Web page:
Michel Bauwens: I'm in touch with young labour and union activist who are strong believers in networked labour movements and we also see how the Occupy movement has already radicalized the U.S. labour movement. But ultimately, the old institutional and hierarchical structure of the unions, as well as their increasing inability to protect social achievements within the present regressive system, must also lead to a profound renewal of the labour movement. In a way, the p2p movement is actually an expression of the new dominant layer of cognitive workers, who in the West are the mainstay of productive labour. P2P is their culture and what needs to happen to do productive and useful work. In that sense, the P2P movement is the new labour movement of the 21st century, with the Indignados and Occupy as the first expression of that new labour but also civic, sensibility.
You claim that P2P makes a new, ‘higher’ form of society possible. Before, that was not the case because the technology did not exist. Marxists make this claim already for more than 150 years. Do you think they were wrong then, perhaps correct today, or it P2P something ‘completely different’?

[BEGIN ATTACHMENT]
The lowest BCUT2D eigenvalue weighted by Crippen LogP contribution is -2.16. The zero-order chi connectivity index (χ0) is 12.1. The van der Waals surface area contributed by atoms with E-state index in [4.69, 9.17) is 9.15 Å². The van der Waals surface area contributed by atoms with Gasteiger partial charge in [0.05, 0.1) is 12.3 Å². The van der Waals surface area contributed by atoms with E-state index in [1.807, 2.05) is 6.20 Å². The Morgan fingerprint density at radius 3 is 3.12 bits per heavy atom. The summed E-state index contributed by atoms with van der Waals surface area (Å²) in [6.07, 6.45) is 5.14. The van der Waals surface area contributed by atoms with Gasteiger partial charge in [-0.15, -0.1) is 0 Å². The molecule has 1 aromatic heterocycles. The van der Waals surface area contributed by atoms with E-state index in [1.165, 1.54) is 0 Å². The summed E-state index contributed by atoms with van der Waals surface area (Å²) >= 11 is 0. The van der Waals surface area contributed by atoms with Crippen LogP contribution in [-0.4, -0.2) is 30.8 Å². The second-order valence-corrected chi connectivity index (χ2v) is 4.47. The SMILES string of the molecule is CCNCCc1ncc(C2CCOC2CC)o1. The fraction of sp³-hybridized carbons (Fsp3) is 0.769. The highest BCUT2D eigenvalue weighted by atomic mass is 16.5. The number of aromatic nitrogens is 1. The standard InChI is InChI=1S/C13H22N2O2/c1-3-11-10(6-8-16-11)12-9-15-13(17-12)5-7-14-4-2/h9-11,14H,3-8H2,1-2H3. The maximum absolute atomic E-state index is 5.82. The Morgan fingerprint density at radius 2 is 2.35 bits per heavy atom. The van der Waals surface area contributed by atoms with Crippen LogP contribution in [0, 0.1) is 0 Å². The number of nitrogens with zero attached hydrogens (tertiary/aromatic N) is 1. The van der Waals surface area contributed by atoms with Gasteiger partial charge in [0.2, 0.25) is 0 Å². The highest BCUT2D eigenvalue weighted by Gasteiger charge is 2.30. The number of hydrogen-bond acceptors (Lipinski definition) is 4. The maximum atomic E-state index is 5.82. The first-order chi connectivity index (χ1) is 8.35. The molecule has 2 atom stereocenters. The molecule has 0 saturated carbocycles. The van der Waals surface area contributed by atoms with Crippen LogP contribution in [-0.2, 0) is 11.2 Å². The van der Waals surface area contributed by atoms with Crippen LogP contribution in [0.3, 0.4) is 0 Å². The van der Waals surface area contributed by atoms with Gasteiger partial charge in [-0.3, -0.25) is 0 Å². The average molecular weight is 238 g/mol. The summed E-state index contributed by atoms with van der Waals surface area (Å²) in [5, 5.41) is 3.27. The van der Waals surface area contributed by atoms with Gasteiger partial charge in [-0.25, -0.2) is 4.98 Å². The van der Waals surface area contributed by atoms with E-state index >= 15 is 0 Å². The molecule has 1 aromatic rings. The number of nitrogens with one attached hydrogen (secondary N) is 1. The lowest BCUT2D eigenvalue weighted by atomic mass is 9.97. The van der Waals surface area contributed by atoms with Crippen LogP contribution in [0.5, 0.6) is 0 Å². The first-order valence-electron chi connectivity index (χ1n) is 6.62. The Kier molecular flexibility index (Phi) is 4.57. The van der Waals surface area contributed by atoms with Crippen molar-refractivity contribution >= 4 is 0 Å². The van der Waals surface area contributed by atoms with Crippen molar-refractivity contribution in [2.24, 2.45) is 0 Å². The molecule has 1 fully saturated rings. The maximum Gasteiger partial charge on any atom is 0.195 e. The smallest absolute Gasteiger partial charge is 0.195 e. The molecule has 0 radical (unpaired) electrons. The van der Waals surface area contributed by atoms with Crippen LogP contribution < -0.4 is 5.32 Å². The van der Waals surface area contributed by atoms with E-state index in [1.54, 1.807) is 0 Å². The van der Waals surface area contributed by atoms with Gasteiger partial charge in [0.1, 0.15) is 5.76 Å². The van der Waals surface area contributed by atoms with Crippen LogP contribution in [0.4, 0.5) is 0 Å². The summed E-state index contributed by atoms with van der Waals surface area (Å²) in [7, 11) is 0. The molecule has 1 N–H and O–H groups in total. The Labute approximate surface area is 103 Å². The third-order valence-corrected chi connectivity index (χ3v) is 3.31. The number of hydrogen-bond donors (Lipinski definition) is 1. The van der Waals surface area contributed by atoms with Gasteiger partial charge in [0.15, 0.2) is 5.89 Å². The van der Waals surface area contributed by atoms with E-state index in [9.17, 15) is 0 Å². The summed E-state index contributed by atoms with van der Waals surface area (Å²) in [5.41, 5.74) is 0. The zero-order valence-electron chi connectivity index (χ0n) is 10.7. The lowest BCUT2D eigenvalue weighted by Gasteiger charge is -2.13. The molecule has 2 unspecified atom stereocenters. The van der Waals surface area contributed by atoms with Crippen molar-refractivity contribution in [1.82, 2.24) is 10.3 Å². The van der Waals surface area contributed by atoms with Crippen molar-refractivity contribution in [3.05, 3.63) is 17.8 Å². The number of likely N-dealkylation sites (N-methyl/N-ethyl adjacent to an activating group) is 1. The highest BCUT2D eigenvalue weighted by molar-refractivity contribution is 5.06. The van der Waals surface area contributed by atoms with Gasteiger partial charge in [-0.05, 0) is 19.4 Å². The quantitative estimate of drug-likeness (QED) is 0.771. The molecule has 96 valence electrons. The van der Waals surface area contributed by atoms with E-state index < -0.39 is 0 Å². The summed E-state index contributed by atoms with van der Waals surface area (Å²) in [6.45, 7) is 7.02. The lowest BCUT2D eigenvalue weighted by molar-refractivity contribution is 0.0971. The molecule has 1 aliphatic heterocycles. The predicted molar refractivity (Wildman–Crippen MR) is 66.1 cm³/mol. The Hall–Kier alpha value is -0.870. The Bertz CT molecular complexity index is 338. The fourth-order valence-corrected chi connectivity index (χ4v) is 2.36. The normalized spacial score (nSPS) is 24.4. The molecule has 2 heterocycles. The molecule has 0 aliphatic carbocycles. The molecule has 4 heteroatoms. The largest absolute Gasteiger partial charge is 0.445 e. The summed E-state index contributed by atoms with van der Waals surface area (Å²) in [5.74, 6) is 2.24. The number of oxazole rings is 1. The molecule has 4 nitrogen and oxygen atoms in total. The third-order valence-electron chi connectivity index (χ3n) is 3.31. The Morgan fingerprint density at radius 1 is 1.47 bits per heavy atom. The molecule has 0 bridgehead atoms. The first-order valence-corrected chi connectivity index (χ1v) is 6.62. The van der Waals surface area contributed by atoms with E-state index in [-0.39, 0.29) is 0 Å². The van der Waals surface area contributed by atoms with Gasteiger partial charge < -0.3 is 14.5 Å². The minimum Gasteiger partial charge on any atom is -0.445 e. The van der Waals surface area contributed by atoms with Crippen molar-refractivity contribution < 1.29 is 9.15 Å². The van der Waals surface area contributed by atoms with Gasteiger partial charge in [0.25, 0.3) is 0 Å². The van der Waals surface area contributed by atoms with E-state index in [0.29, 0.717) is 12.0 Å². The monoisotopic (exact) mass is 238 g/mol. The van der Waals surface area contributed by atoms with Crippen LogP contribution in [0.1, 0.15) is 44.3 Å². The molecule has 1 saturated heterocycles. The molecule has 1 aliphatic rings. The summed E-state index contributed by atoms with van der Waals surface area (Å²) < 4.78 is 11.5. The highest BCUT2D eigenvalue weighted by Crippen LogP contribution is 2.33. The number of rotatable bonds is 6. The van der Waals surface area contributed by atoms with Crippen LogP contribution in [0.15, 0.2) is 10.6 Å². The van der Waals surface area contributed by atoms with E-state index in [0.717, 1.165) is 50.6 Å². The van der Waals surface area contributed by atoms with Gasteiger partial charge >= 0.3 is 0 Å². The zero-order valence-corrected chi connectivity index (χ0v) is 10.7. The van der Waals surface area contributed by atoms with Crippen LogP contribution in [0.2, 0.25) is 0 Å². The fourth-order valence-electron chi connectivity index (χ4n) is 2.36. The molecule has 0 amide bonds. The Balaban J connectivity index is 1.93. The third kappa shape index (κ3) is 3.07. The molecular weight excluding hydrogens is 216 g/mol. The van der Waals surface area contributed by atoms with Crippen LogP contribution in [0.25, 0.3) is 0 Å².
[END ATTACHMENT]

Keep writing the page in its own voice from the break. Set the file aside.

Michel Bauwens: I consider Marxism, and the other forms of socialism and anarchism, ultimately as an expression of a dichotomy within the industrial capitalist system, and proposing other logics to manage the industrial model. But P2P is the expression of the evolving class and social dynamics under cognitive capitalism. And while the former was essentially anti-capitalist, and could not really point to a new hyperproductive model of organising production (socialism was a hypothesis, and its real life examples inevitably disappointed, there was no emergent socialism within capitalism and only 'state capitalism' outside of it), what is different for the p2p movement is that it can point out to already existing models that are outcooperating and outcompeting classic capitalist models, i.e. it is already post-capitalist. Marx was right about capitalism, but wrong about socialism and I believe the politically driven model of social change, when not based on an existing prior new productive model, was ill-conceived. The P2P movement is therefore poised to realize what the 19th and 20th century social movements couldn't, because the hyperproductive alternative was not available to them. The politics of P2P flow from an already existing social practice, that is a really key difference.